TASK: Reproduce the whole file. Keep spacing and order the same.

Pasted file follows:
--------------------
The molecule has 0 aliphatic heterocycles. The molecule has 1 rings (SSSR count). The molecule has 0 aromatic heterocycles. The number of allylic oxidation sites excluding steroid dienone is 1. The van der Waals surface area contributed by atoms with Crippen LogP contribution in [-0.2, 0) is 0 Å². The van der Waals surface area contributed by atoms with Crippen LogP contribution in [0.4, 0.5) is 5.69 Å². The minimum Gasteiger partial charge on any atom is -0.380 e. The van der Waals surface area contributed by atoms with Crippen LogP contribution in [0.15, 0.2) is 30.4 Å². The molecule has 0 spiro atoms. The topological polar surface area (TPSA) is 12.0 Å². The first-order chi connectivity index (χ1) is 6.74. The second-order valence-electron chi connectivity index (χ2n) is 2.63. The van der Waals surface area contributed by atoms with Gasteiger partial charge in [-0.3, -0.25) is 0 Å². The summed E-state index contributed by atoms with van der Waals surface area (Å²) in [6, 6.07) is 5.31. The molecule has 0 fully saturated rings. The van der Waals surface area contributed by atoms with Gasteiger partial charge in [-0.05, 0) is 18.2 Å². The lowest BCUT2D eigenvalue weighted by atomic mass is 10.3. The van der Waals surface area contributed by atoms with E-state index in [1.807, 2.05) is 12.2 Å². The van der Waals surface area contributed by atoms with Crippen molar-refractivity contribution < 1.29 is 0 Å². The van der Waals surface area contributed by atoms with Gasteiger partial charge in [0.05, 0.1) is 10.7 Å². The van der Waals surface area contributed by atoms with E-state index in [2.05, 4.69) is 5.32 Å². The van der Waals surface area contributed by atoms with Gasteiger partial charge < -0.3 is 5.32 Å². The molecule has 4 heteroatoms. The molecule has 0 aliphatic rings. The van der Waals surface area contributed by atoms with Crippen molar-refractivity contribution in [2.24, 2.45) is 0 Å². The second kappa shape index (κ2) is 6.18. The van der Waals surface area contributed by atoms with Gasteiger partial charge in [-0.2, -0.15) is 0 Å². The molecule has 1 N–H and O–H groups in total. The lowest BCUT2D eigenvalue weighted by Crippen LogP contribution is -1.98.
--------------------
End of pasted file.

The molecule has 0 aliphatic heterocycles. The molecule has 1 rings (SSSR count). The molecule has 0 aromatic heterocycles. The number of allylic oxidation sites excluding steroid dienone is 1. The van der Waals surface area contributed by atoms with Crippen LogP contribution in [-0.2, 0) is 0 Å². The van der Waals surface area contributed by atoms with Crippen LogP contribution in [0.4, 0.5) is 5.69 Å². The minimum Gasteiger partial charge on any atom is -0.380 e. The van der Waals surface area contributed by atoms with Crippen LogP contribution in [0.15, 0.2) is 30.4 Å². The molecule has 0 spiro atoms. The topological polar surface area (TPSA) is 12.0 Å². The first-order chi connectivity index (χ1) is 6.74. The second-order valence-electron chi connectivity index (χ2n) is 2.63. The van der Waals surface area contributed by atoms with Gasteiger partial charge in [-0.3, -0.25) is 0 Å². The summed E-state index contributed by atoms with van der Waals surface area (Å²) in [6, 6.07) is 5.31. The molecule has 0 fully saturated rings. The van der Waals surface area contributed by atoms with Gasteiger partial charge in [-0.05, 0) is 18.2 Å². The lowest BCUT2D eigenvalue weighted by atomic mass is 10.3. The van der Waals surface area contributed by atoms with E-state index in [1.807, 2.05) is 12.2 Å². The van der Waals surface area contributed by atoms with Crippen molar-refractivity contribution < 1.29 is 0 Å². The van der Waals surface area contributed by atoms with Gasteiger partial charge in [0.05, 0.1) is 10.7 Å². The van der Waals surface area contributed by atoms with E-state index in [2.05, 4.69) is 5.32 Å². The van der Waals surface area contributed by atoms with Gasteiger partial charge < -0.3 is 5.32 Å². The molecule has 4 heteroatoms. The molecule has 0 aliphatic rings. The van der Waals surface area contributed by atoms with Crippen molar-refractivity contribution in [2.24, 2.45) is 0 Å². The second kappa shape index (κ2) is 6.18. The van der Waals surface area contributed by atoms with Gasteiger partial charge in [-0.2, -0.15) is 0 Å². The molecule has 1 N–H and O–H groups in total. The lowest BCUT2D eigenvalue weighted by Crippen LogP contribution is -1.98.